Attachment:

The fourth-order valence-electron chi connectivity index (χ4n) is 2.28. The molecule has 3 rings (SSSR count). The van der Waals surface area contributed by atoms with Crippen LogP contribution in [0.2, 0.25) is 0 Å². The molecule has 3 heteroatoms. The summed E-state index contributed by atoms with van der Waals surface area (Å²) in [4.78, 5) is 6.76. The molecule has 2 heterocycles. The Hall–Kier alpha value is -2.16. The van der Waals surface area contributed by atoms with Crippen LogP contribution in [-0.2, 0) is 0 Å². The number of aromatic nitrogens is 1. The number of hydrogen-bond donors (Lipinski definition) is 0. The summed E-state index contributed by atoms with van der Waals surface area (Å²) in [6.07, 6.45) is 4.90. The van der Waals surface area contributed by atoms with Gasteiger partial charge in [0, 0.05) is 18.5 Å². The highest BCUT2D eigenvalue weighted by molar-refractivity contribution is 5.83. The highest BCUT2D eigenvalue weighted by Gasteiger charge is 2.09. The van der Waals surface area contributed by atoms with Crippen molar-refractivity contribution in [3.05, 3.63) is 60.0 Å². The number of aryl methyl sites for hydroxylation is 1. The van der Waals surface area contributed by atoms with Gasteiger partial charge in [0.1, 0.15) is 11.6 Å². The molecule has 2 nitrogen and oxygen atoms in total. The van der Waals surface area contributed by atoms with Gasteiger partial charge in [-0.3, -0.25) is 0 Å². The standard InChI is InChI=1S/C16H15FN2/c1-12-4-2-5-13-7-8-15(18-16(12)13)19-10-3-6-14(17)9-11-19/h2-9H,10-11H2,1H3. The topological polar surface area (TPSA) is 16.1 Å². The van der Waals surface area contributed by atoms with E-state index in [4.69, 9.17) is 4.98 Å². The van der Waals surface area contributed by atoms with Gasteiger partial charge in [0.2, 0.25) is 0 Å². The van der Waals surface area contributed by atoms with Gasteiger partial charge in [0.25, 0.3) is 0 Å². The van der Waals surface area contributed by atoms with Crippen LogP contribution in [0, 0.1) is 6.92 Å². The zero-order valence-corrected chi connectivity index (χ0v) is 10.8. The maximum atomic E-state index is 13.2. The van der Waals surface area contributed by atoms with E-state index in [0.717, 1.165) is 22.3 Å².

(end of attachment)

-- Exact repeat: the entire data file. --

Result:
The fourth-order valence-electron chi connectivity index (χ4n) is 2.28. The molecule has 3 rings (SSSR count). The van der Waals surface area contributed by atoms with Crippen LogP contribution in [0.2, 0.25) is 0 Å². The molecule has 3 heteroatoms. The summed E-state index contributed by atoms with van der Waals surface area (Å²) in [4.78, 5) is 6.76. The molecule has 2 heterocycles. The Hall–Kier alpha value is -2.16. The van der Waals surface area contributed by atoms with Crippen LogP contribution in [-0.2, 0) is 0 Å². The number of aromatic nitrogens is 1. The number of hydrogen-bond donors (Lipinski definition) is 0. The summed E-state index contributed by atoms with van der Waals surface area (Å²) in [6.07, 6.45) is 4.90. The van der Waals surface area contributed by atoms with Gasteiger partial charge in [0, 0.05) is 18.5 Å². The highest BCUT2D eigenvalue weighted by molar-refractivity contribution is 5.83. The highest BCUT2D eigenvalue weighted by Gasteiger charge is 2.09. The van der Waals surface area contributed by atoms with Crippen molar-refractivity contribution in [3.05, 3.63) is 60.0 Å². The number of aryl methyl sites for hydroxylation is 1. The van der Waals surface area contributed by atoms with Gasteiger partial charge in [0.1, 0.15) is 11.6 Å². The molecule has 2 nitrogen and oxygen atoms in total. The van der Waals surface area contributed by atoms with Gasteiger partial charge in [-0.3, -0.25) is 0 Å². The standard InChI is InChI=1S/C16H15FN2/c1-12-4-2-5-13-7-8-15(18-16(12)13)19-10-3-6-14(17)9-11-19/h2-9H,10-11H2,1H3. The topological polar surface area (TPSA) is 16.1 Å². The van der Waals surface area contributed by atoms with E-state index in [4.69, 9.17) is 4.98 Å². The van der Waals surface area contributed by atoms with Gasteiger partial charge in [0.2, 0.25) is 0 Å². The van der Waals surface area contributed by atoms with Gasteiger partial charge in [0.25, 0.3) is 0 Å². The van der Waals surface area contributed by atoms with Crippen LogP contribution in [0, 0.1) is 6.92 Å². The zero-order valence-corrected chi connectivity index (χ0v) is 10.8. The maximum atomic E-state index is 13.2. The van der Waals surface area contributed by atoms with E-state index in [0.717, 1.165) is 22.3 Å².